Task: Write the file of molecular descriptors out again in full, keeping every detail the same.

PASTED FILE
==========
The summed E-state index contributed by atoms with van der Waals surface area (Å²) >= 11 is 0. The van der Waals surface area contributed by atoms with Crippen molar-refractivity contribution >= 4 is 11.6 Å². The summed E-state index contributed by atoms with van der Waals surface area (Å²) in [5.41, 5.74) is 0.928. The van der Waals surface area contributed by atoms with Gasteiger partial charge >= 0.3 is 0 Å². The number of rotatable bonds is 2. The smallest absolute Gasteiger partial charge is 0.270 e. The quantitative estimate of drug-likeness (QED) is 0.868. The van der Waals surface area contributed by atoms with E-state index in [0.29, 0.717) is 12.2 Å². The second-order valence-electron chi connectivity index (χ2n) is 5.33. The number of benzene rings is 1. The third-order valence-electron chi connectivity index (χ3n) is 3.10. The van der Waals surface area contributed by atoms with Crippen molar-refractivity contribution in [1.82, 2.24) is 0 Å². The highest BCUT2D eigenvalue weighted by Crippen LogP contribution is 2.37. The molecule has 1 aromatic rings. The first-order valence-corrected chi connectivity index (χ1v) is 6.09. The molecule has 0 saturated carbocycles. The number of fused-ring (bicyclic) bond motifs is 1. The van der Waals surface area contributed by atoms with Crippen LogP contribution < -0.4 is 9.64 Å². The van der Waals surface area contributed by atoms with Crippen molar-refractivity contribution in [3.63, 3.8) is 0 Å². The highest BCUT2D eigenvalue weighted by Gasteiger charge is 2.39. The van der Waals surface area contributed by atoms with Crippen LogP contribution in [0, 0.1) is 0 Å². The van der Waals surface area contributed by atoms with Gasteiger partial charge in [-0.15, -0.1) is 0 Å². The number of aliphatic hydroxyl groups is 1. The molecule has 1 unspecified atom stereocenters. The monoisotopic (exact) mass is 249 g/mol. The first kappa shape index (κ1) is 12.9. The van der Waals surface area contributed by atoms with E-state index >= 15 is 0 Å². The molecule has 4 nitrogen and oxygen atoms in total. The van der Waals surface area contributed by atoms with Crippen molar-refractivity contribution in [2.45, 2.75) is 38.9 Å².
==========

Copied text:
The summed E-state index contributed by atoms with van der Waals surface area (Å²) >= 11 is 0. The van der Waals surface area contributed by atoms with Crippen molar-refractivity contribution >= 4 is 11.6 Å². The summed E-state index contributed by atoms with van der Waals surface area (Å²) in [5.41, 5.74) is 0.928. The van der Waals surface area contributed by atoms with Gasteiger partial charge >= 0.3 is 0 Å². The number of rotatable bonds is 2. The smallest absolute Gasteiger partial charge is 0.270 e. The quantitative estimate of drug-likeness (QED) is 0.868. The van der Waals surface area contributed by atoms with E-state index in [0.29, 0.717) is 12.2 Å². The second-order valence-electron chi connectivity index (χ2n) is 5.33. The number of benzene rings is 1. The third-order valence-electron chi connectivity index (χ3n) is 3.10. The van der Waals surface area contributed by atoms with Crippen molar-refractivity contribution in [1.82, 2.24) is 0 Å². The highest BCUT2D eigenvalue weighted by Crippen LogP contribution is 2.37. The molecule has 1 aromatic rings. The first-order valence-corrected chi connectivity index (χ1v) is 6.09. The molecule has 0 saturated carbocycles. The number of fused-ring (bicyclic) bond motifs is 1. The van der Waals surface area contributed by atoms with Crippen LogP contribution < -0.4 is 9.64 Å². The van der Waals surface area contributed by atoms with Crippen molar-refractivity contribution in [3.63, 3.8) is 0 Å². The highest BCUT2D eigenvalue weighted by Gasteiger charge is 2.39. The van der Waals surface area contributed by atoms with Crippen LogP contribution in [0, 0.1) is 0 Å². The van der Waals surface area contributed by atoms with Gasteiger partial charge in [-0.15, -0.1) is 0 Å². The number of aliphatic hydroxyl groups is 1. The molecule has 1 unspecified atom stereocenters. The monoisotopic (exact) mass is 249 g/mol. The first kappa shape index (κ1) is 12.9. The van der Waals surface area contributed by atoms with E-state index >= 15 is 0 Å². The molecule has 4 nitrogen and oxygen atoms in total. The van der Waals surface area contributed by atoms with Crippen molar-refractivity contribution in [2.45, 2.75) is 38.9 Å².